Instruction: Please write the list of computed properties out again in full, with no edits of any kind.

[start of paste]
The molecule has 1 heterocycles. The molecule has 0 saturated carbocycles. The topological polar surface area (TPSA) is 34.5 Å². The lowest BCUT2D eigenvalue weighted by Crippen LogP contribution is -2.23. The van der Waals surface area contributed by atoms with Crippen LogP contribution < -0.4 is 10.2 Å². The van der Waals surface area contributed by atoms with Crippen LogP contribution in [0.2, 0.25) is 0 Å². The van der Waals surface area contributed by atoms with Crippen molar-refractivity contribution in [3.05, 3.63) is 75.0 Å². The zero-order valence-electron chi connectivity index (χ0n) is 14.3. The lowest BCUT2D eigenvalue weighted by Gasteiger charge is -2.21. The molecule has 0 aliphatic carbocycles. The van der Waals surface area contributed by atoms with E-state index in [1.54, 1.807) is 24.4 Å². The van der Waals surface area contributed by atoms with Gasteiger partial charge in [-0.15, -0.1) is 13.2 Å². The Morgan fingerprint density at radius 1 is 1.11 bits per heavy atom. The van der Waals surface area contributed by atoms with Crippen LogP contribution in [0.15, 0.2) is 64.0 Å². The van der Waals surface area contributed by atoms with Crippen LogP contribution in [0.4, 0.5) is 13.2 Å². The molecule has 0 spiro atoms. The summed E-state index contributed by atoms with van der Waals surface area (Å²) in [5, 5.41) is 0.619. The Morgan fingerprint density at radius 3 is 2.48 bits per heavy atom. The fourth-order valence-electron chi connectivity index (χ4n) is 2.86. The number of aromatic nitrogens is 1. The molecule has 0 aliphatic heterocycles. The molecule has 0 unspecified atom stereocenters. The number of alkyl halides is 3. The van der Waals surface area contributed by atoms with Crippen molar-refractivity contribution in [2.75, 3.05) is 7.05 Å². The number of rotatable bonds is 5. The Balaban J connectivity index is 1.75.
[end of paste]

The molecule has 1 heterocycles. The molecule has 0 saturated carbocycles. The topological polar surface area (TPSA) is 34.5 Å². The lowest BCUT2D eigenvalue weighted by Crippen LogP contribution is -2.23. The van der Waals surface area contributed by atoms with Crippen LogP contribution < -0.4 is 10.2 Å². The van der Waals surface area contributed by atoms with Crippen LogP contribution in [0.2, 0.25) is 0 Å². The van der Waals surface area contributed by atoms with Crippen molar-refractivity contribution in [3.05, 3.63) is 75.0 Å². The zero-order valence-electron chi connectivity index (χ0n) is 14.3. The lowest BCUT2D eigenvalue weighted by Gasteiger charge is -2.21. The molecule has 0 aliphatic carbocycles. The van der Waals surface area contributed by atoms with E-state index in [1.54, 1.807) is 24.4 Å². The van der Waals surface area contributed by atoms with Gasteiger partial charge in [-0.15, -0.1) is 13.2 Å². The Morgan fingerprint density at radius 1 is 1.11 bits per heavy atom. The van der Waals surface area contributed by atoms with Crippen LogP contribution in [0.15, 0.2) is 64.0 Å². The van der Waals surface area contributed by atoms with Crippen LogP contribution in [0.4, 0.5) is 13.2 Å². The molecule has 0 spiro atoms. The summed E-state index contributed by atoms with van der Waals surface area (Å²) in [5, 5.41) is 0.619. The Morgan fingerprint density at radius 3 is 2.48 bits per heavy atom. The fourth-order valence-electron chi connectivity index (χ4n) is 2.86. The number of aromatic nitrogens is 1. The molecule has 0 aliphatic heterocycles. The molecule has 0 unspecified atom stereocenters. The number of alkyl halides is 3. The van der Waals surface area contributed by atoms with Crippen molar-refractivity contribution in [2.75, 3.05) is 7.05 Å². The number of rotatable bonds is 5. The Balaban J connectivity index is 1.75.